The Console That’s Always On

Little Johnny was never more excited to start and finish his homework. He knew that if he did the work, he could play video games for one hour, not a minute more. He quickly slid his pencil over the paper and carried that last one and dotted that last “i.” He finally was free to play.

Yet a scary thought had lodged itself in the back of his head before he picked up a controller. The idea of playing for more than one hour was tempting him, but he couldn’t shake his fear of the consequences. He foresaw fireballs raining down from the sky, the ocean boiling, and trouble with his mom. The last of these images scared Johnny the most, for his mother had the power to revoke his video game privileges. The other images paled by comparison.

He did not waste much mental energy on these fearful images because he started playing mere seconds after they had popped into his head. Now he was satisfying his wanderlust by wandering around a strange digital land. He leveled up and walked down every tunnel to explore every crate and explosive barrel. With twenty minutes left on the clock, he thought he had seen all the world had to offer him. Then he tripped over a new map and tumbled into a new world.

He found everything on this new game’s map only to uncover yet another land. With ten minutes left on the invisible hour-glass, he investigated everything before him. The lake was tranquil and glassy, the sky was clear and sunny, the air smelled, he imagined, of fireplaces and burning wood. Achievements unlocked, he overcame challenges and time vanished faster than he thought possible. There was one minute left in the imaginary timer in his head. Then time was up. Better to stop playing now, he thought, before he regretted his actions.

He sighed deeply as he weighed the heavy task before him: the execution. He had to off the box. It seemed so innocent, and what had it ever done to him? It had done nothing but offer hours, or in this case 59 minutes, of uninterrupted joy. But none of the mattered now. He had to feel cold as an Arctic night and act before his mother punished him.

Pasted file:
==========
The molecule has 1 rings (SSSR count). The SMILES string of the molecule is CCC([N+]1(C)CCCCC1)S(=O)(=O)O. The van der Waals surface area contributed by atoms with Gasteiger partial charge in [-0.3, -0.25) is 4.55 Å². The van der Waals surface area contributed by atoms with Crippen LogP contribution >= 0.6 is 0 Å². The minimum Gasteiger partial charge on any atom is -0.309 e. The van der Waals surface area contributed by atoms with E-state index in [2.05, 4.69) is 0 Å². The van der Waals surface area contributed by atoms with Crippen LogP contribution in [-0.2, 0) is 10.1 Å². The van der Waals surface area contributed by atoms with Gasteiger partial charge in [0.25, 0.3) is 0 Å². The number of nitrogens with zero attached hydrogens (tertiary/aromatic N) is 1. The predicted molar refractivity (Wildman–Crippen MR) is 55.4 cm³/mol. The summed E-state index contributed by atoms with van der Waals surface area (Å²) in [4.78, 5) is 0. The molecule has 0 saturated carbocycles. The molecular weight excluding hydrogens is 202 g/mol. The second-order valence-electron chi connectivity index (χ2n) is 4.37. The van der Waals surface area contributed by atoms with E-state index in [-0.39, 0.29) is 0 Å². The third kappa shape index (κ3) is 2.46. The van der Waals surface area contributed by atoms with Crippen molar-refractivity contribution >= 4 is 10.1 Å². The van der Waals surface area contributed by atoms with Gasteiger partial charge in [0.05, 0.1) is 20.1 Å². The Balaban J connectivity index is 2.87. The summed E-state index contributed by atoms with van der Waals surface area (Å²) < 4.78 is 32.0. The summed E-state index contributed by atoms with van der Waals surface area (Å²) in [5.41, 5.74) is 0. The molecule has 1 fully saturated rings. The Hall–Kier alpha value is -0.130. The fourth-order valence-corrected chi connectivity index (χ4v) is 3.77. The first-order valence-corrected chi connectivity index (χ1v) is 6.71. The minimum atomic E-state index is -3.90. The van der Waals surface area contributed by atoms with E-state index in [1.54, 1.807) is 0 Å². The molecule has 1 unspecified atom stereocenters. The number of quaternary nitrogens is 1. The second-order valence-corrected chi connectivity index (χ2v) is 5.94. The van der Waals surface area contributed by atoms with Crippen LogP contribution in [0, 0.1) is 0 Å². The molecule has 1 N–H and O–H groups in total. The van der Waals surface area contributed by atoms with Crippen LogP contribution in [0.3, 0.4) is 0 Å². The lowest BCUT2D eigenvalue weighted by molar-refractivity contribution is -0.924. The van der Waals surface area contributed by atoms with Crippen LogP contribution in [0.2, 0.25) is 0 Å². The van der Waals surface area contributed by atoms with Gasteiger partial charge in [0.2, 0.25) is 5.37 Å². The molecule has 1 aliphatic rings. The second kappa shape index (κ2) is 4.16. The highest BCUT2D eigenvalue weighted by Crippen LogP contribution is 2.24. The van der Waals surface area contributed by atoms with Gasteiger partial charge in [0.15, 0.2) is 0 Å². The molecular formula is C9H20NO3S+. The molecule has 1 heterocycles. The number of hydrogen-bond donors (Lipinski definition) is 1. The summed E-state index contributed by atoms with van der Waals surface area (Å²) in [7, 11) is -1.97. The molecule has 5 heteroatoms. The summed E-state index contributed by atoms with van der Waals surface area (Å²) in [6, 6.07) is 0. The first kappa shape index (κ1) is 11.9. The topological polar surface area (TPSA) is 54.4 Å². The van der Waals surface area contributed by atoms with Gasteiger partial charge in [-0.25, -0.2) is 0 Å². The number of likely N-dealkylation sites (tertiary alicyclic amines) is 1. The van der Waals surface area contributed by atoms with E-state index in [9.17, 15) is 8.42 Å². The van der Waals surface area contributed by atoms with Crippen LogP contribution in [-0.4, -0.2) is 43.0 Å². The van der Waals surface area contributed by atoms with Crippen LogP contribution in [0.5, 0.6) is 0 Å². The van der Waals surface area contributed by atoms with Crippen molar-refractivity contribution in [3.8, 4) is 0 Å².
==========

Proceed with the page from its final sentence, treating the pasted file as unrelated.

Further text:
He got up to turn off the console thirty seconds before his imaginary timer went berserk. He clicked the power button, but it didn’t budge.

“Ugh!” he grumbled, “surely this is some kind of sick joke.”

But it wasn’t. The box didn’t have a sense of humour, and the game kept playing itself. What an awful twist, he thought, that I use the console as an object for play, but it is acting like a nonstop working machine.

He pressed the power button with so much force that the table beneath the console shook and swayed. “No! This can’t be happening.” he yelled. But it wouldn’t turn off no matter what he did, even after he unplugged it from the outlet.

Now he began to sweat as though someone had turned the furnace on during a scorching summer day. It wasn’t the console that was his problem. It was him mom’s imminent arrival and the loss of his beloved video games.

With a mere five seconds to spare, his mother’s key began turning in the backdoor. She fumbled and dropped her keys, and she gifted him another ten seconds, another opportunity to off the console. But no amount of button mashing would shut down the cursed box.

And then, before he could account for her appearance, his mother was in the same room at 5:01 pm. His hair stood at full attention as if that would help.

“I’m not playing. It won’t turn off. I swear.”

“Sure,” she sighed. She didn’t bother to verify his claim as she looked the other way. “Just get ready for bed. It’s been a long day, and I don’t have time for impossible stories.”

As Johnny walked toward his room, he glanced at the console which was now behind him. He heard snickering. And he could have sworn the console wore a sneering smirk on its half-full power button. But that faded in an instant, and then it was off. The console sat there neglected once again.

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Filed under Silly Video Game Inspired Fiction

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